Keeping Waukegan Residents Safe from Coronavirus, Environmental Concerns


The industrial history of north suburban Waukegan has created a legacy of environmental issues for residents. 

The area is home to several EPA Superfund sites, and activists have still been working in recent years to mitigate past pollution and get area businesses to adopt greener practices.

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“Waukegan has a big history of industry and a lot of that industry has left and we were left with no jobs,” said Celeste Flores of Clean Power Lake County and Faith in Place. She’s worked for years to guarantee “rights to clean air, clean water, and healthy soil.

“We want to make sure that we are planning for our future in the way that our community needs it. Our community is made up of immigrants, it’s a working class community and we need to make sure that whatever economic relief comes it comes with jobs in mind that are for our community.”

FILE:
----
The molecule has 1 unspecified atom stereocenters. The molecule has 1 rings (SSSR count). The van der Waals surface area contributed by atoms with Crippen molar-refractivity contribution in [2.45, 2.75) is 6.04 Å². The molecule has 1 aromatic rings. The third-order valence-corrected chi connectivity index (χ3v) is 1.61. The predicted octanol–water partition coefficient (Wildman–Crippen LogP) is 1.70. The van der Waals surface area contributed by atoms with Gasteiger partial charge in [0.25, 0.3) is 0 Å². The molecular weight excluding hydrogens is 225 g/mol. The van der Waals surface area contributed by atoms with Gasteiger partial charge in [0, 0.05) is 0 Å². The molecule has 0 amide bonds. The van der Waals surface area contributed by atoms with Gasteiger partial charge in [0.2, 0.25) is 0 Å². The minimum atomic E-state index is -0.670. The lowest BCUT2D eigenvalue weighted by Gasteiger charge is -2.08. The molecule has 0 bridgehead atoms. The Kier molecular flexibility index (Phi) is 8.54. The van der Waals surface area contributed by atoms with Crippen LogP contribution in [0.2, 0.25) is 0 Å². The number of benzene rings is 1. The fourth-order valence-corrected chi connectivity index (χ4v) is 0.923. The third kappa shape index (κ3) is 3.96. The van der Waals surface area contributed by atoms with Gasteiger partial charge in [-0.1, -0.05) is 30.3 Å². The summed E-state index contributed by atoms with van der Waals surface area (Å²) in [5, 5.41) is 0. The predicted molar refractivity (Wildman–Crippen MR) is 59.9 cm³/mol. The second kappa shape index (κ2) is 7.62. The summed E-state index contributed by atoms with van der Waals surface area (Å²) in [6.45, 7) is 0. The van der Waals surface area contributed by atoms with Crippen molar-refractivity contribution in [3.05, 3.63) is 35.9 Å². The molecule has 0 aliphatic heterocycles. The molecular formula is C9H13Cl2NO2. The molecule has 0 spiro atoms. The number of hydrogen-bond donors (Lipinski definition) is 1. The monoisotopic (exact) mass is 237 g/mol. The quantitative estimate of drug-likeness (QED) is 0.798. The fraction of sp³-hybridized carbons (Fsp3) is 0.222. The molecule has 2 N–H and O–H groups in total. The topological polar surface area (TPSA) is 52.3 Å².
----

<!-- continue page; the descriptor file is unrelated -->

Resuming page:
Many of those immigrants, Flores notes, are Latino. She says it’s important that coronavirus education and outreach is reaching Spanish speakers.

“In Waukegan and in Lake County we already have a lot of health concerns and a lot of things (pollutants) are going into our air,” Flores said. “Our health is already being compromised and this is only exacerbating that. ... We need to make sure that those (whose) native language is Spanish are getting the information at the same time as our English speakers.”


Covid Across Chicago

How is the novel coronavirus impacting local businesses, residents and social service agencies across the city and region? And how are local leaders handling the crisis? We hit the streets to answer those questions and more in our ongoing reporting series, COVID-19 Across Chicago. See where we’ve been and what we’ve discovered in this overview.


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